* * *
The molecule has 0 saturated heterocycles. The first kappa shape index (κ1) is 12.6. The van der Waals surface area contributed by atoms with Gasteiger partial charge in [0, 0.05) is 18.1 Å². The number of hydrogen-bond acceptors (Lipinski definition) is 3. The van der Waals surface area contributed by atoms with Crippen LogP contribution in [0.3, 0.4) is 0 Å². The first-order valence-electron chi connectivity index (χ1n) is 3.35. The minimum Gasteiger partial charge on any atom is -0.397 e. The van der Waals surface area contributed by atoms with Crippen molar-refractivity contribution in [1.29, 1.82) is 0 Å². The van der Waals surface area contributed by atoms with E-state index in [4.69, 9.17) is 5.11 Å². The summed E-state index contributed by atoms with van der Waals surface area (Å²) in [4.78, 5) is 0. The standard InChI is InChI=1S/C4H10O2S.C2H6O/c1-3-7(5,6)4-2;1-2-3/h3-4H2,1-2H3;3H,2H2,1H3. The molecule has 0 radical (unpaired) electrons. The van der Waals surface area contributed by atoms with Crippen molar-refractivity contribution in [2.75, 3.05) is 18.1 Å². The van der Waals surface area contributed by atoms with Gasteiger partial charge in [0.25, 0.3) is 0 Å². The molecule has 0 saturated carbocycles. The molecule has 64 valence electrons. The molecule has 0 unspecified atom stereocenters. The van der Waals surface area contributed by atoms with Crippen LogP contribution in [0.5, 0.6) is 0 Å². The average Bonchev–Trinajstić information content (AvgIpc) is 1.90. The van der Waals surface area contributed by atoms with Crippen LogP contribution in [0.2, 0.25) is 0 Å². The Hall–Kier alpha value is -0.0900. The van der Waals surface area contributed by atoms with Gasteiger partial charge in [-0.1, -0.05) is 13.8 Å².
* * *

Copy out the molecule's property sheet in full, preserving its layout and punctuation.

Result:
The molecule has 0 saturated heterocycles. The first kappa shape index (κ1) is 12.6. The van der Waals surface area contributed by atoms with Gasteiger partial charge in [0, 0.05) is 18.1 Å². The number of hydrogen-bond acceptors (Lipinski definition) is 3. The van der Waals surface area contributed by atoms with Crippen LogP contribution in [0.3, 0.4) is 0 Å². The first-order valence-electron chi connectivity index (χ1n) is 3.35. The minimum Gasteiger partial charge on any atom is -0.397 e. The van der Waals surface area contributed by atoms with Crippen molar-refractivity contribution in [1.29, 1.82) is 0 Å². The van der Waals surface area contributed by atoms with E-state index in [4.69, 9.17) is 5.11 Å². The summed E-state index contributed by atoms with van der Waals surface area (Å²) in [4.78, 5) is 0. The standard InChI is InChI=1S/C4H10O2S.C2H6O/c1-3-7(5,6)4-2;1-2-3/h3-4H2,1-2H3;3H,2H2,1H3. The molecule has 0 radical (unpaired) electrons. The van der Waals surface area contributed by atoms with Crippen molar-refractivity contribution in [2.75, 3.05) is 18.1 Å². The van der Waals surface area contributed by atoms with Gasteiger partial charge in [0.25, 0.3) is 0 Å². The molecule has 0 saturated carbocycles. The molecule has 64 valence electrons. The molecule has 0 unspecified atom stereocenters. The van der Waals surface area contributed by atoms with Crippen LogP contribution in [0.5, 0.6) is 0 Å². The average Bonchev–Trinajstić information content (AvgIpc) is 1.90. The van der Waals surface area contributed by atoms with Crippen LogP contribution in [0.2, 0.25) is 0 Å². The Hall–Kier alpha value is -0.0900. The van der Waals surface area contributed by atoms with Gasteiger partial charge in [-0.1, -0.05) is 13.8 Å².